low maintenance backyard landscaping (photo by https://www.flickr.com/photos/jeremylevinedesign/)

Every home owner wants a beautiful backyard to enjoy, but not every home owner has the time to maintain it. Mowing, weeding, clipping, raking, and other backyard tasks may just be too much to take care of—and that’s OK. If you prefer to avoid backyard maintenance, there’s hope for your lawn. We have 19 tips, ideas, and options for creating a comfortable, beautiful outdoor living space that doesn’t require hours every weekend to keep it looking nice, and can help you save water, too.

  1. Pave it: For many backyards, the simplest solution for low maintenance landscaping is to simply pave some or even all of the yard with hardscaping. It may be painful to do away with a lush, green lawn in favor of pavement, but consider this: you’ll have ample room for a lovely outdoor entertaining space with your new large patio. You can install raised beds with small plants for color and life, and use the rest of the area for outdoor recreation and play zones. Think: fire pit, outdoor seating, paths, even a sand pit.
  2. Reduce your lawn size: Not ready to go all the way? Consider creating zones in your backyard, with some paved, some with alternative covers or beds, and the rest with grass. You’ll still have less to maintain with a smaller lawn.
  3. Choose drought tolerant plants: High maintenance flowers, shrubs, and other plants mean you’ll have to spend lots of time watering, trimming, and paying attention to them. Instead, choose drought tolerant plants that are happy to be left alone, particularly cacti and succulents. While they do need occasional water and trimming, for the most part, they’ll thrive with little to no attention at all.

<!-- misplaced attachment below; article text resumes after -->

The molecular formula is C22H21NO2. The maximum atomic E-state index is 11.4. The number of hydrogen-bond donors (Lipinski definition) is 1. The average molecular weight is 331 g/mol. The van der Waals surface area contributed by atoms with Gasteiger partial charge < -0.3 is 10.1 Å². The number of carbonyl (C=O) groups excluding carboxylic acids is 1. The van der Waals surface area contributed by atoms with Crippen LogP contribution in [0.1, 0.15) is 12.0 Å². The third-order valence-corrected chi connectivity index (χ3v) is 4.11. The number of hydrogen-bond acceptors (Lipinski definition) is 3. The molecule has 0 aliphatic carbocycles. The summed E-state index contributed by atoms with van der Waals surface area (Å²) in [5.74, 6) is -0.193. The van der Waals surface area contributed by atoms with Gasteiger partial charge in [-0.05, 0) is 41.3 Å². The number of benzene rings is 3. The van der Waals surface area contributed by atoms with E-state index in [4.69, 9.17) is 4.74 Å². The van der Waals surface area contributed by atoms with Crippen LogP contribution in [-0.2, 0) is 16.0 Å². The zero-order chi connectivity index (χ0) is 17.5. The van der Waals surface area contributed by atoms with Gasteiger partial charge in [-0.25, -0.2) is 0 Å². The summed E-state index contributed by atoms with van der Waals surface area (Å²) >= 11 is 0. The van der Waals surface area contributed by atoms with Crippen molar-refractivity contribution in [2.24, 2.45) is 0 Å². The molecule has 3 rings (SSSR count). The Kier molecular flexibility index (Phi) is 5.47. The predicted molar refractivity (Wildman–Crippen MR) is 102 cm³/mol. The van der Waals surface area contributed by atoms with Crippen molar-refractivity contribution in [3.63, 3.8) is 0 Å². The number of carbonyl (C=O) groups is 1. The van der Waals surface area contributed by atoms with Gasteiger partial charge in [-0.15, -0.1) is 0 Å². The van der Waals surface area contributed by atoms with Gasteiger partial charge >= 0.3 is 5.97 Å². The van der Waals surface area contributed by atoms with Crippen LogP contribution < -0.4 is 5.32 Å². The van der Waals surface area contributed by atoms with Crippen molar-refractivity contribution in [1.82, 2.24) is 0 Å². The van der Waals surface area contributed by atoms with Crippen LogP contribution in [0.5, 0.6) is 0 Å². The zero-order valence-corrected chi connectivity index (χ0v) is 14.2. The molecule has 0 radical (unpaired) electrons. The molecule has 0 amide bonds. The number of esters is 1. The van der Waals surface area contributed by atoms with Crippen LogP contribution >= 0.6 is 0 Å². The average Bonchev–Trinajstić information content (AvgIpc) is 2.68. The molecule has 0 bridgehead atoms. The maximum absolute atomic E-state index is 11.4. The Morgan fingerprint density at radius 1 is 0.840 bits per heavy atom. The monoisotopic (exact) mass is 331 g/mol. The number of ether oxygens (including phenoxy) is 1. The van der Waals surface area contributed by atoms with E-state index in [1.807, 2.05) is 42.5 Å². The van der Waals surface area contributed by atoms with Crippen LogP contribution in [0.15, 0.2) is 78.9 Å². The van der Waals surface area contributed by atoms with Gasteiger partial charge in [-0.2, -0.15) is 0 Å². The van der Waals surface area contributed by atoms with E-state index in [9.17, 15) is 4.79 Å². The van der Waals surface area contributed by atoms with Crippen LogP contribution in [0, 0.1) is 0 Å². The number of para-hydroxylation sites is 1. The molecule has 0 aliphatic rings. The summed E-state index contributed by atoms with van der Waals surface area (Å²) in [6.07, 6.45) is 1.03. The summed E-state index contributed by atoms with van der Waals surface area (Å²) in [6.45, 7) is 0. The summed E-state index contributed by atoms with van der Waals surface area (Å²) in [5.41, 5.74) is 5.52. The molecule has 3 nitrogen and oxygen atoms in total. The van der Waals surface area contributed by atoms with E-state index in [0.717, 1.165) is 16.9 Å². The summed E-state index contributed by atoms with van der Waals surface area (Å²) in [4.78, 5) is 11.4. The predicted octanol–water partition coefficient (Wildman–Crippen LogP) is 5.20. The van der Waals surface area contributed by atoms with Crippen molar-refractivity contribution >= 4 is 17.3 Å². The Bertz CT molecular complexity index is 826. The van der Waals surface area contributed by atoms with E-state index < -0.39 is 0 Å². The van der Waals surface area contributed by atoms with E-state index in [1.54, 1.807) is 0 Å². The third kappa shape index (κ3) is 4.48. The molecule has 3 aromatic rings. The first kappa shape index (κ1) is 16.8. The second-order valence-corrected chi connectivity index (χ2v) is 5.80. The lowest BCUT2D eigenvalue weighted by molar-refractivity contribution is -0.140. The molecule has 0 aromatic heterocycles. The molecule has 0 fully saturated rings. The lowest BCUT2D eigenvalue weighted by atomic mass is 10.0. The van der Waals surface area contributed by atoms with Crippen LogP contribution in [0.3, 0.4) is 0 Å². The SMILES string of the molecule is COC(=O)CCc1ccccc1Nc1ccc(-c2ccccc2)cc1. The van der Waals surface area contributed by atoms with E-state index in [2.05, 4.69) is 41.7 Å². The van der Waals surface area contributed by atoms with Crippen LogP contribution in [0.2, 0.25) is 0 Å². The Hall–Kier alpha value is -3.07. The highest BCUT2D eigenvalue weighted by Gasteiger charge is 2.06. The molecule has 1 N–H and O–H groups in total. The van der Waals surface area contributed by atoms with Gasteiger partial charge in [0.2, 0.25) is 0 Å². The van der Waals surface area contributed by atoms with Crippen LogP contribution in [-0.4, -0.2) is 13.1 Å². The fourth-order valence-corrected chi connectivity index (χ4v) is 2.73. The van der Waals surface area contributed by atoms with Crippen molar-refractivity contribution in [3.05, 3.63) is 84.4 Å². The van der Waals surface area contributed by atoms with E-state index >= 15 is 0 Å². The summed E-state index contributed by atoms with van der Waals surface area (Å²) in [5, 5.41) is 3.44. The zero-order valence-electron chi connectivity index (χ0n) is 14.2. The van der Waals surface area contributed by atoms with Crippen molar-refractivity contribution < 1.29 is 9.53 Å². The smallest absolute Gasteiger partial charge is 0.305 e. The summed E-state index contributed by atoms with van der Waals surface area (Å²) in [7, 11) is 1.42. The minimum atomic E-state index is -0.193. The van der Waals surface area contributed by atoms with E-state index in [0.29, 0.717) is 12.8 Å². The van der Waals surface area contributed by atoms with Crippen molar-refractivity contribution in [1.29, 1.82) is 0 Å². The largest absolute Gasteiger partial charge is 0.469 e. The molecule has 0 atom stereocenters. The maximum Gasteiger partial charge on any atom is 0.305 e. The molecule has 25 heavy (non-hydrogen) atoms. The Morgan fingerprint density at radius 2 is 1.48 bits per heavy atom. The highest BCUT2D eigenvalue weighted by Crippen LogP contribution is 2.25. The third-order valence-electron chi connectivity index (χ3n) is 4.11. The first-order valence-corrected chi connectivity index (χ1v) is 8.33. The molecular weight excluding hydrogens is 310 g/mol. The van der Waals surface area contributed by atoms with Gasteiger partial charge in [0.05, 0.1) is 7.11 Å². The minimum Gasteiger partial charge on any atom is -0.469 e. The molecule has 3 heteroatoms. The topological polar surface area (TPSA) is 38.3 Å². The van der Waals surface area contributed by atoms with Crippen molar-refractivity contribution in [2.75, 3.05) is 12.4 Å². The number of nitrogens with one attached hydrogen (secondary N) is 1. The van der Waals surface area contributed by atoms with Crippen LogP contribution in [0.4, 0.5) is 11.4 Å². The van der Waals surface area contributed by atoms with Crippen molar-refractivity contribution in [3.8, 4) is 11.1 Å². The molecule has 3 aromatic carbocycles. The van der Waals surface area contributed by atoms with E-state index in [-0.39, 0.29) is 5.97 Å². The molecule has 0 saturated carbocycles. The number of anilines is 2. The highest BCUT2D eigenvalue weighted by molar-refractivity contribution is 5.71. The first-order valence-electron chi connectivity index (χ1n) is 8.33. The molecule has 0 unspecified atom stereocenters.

4. Choose plants suited for your local climate: With plants that do better in other climates, you’ll be fighting an uphill battle of watering, trimming, and maintenance, but if you choose native plants that are adapted to your region’s climate, you’ll have a much easier time maintaining them. Consider whether your climate is humid, moderate, arid, or another type, and be sure to pick plants that do well in your climate.
  5. Plant a slow growing grass: Hate to mow your lawn? Choose a grass that doesn’t need to be mowed weekly. Consider slow growing grass varieties such as Zoysia, Bermuda, St. Augustine, or Bahia. These grasses are typically drought tolerant and will grow slower than other varieties, so they require less mowing and attention from you.
  6. Avoid overgrown pathways: Stepping stones may leave plenty of open dirt and grass area for weeds to grow. Instead, create a path with decomposed granite and large stones where weed growth will be discouraged and you can enjoy clean lines. Be sure to start with an underlayment of mesh to further discourage growth.
  7. Plant evergreens and perennials: Some home owners get excited about planting new color every season, particularly in the springtime. But if you’d rather set it and forget it, there are plants for you, too. Evergreens and perennials are good choices for those who don’t want to plant and replant often. With evergreens, you’ll have foliage that looks nice all year round, and perennials will bloom annually without needing to be replanted every season.